Entrepreneur’s Flywheel

Flywheel is a relatively straightforward concept to understand, but still worth reading this book for more practical tips when you’re drafting your flywheels.

Below is an example of a high-level flywheel crafted for entrepreneurs. The inner loop is when founders start a company themselves to solve a big problem and create value.

<Entrepreneur’s Flywheel>
  1. Find a big problem to solve in the world: Generally, you want to start with a big (ideally, biggest) problem you can identify that’s worth solving for the world. I’d recommend thinking about the 3-axis of value creation:
    1) Are you very good at it
    2) Do you enjoy doing it
    3) Do a lot of people want it
    Because solving a problem well and building an enduring company generally takes 10+ years, think about the each axis as much as possible.
  2. Recruit & retain the best people to solve this problem: This starts with finding your co-founders. You can start solo, but again, it’s not an easy nor a short journey, so having co-founders generally are more helpful. Then you will go find other people who can continue to help your company pursue the mission.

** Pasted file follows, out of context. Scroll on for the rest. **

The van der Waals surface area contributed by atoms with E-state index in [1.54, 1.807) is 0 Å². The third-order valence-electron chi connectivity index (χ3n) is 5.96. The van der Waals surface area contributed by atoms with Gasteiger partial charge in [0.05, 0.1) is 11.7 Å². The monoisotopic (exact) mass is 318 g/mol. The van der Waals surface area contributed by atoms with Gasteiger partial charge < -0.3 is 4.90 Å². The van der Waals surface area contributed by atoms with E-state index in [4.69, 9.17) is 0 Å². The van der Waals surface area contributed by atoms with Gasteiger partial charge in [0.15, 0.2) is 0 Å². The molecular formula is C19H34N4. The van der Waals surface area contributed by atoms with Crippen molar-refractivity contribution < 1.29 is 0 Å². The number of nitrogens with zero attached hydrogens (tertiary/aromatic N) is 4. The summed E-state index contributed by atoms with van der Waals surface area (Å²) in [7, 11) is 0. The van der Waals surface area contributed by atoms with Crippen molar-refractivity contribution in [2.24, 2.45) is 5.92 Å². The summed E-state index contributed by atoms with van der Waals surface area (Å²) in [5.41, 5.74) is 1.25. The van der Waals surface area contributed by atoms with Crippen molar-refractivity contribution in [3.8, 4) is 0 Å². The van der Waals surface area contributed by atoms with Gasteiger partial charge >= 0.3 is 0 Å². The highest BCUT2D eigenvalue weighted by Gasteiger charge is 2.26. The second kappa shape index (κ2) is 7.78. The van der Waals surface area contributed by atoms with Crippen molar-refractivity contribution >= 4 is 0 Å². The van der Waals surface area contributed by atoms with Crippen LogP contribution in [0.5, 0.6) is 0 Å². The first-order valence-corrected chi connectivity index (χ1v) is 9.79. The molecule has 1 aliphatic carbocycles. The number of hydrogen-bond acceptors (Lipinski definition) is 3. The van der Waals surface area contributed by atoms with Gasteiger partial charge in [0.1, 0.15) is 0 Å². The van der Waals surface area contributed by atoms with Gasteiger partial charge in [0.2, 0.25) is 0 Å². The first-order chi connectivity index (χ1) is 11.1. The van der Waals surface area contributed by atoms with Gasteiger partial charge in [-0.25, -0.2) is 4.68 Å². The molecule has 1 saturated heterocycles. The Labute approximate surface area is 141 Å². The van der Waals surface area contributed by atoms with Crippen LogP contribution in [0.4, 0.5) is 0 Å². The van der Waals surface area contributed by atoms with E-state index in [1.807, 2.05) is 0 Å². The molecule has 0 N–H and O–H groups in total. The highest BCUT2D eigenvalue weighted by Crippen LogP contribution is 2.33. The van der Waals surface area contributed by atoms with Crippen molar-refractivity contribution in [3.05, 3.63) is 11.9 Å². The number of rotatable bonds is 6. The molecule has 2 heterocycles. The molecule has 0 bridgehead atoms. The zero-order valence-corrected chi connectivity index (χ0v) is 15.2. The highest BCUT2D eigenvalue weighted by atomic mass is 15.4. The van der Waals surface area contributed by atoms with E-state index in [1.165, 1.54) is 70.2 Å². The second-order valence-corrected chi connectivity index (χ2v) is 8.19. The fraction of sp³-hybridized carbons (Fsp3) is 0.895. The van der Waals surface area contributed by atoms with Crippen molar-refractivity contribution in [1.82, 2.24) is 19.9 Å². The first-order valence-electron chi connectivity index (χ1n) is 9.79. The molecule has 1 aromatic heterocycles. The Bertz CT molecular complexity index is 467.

3. Create & deliver the best solution to solve this problem: Not only you have to build the best product/solution possible, you’d also need to deliver this to your users/customers efficiently. This phase requires strong & differentiated product, but also repeatable and scalable go-to-market engine for you to create massive value for the market.
  4. Create big wealth in the world: If you can build a great solution, deliver efficiently to your customers, and have the right business/revenue model, you can create a big wealth in the world. This can be not only hugely beneficial for your customers, but also to your company, to your employees, and to your shareholders.

The outer loop is when a company generates enough profits to be able to invest (e.g. GV, Salesforce Ventures). The outer loop can be separated entirely (as a founder can create a venture capital to invest outside of the loop of the company building) and instead of starting with a thesis or a problem to solve, they can go look for any (or a narrower focus such as B2B) company doing interesting things as well.

In general, the more wealth you generate for the world, the bigger problems you can tackle as you gain greater social capital (e.g. credit & trust) and more people will want to join your mission — whether themselves working for or investing into your company.

Author: John

Positive tenacity. CEO at SendBird 💬 The no.1 conversations platform for mobile apps. Investor at Valon Capital. Ex-#1 FPS pro-gamer. ⭐️ Interested in creating scalable impact through technology.

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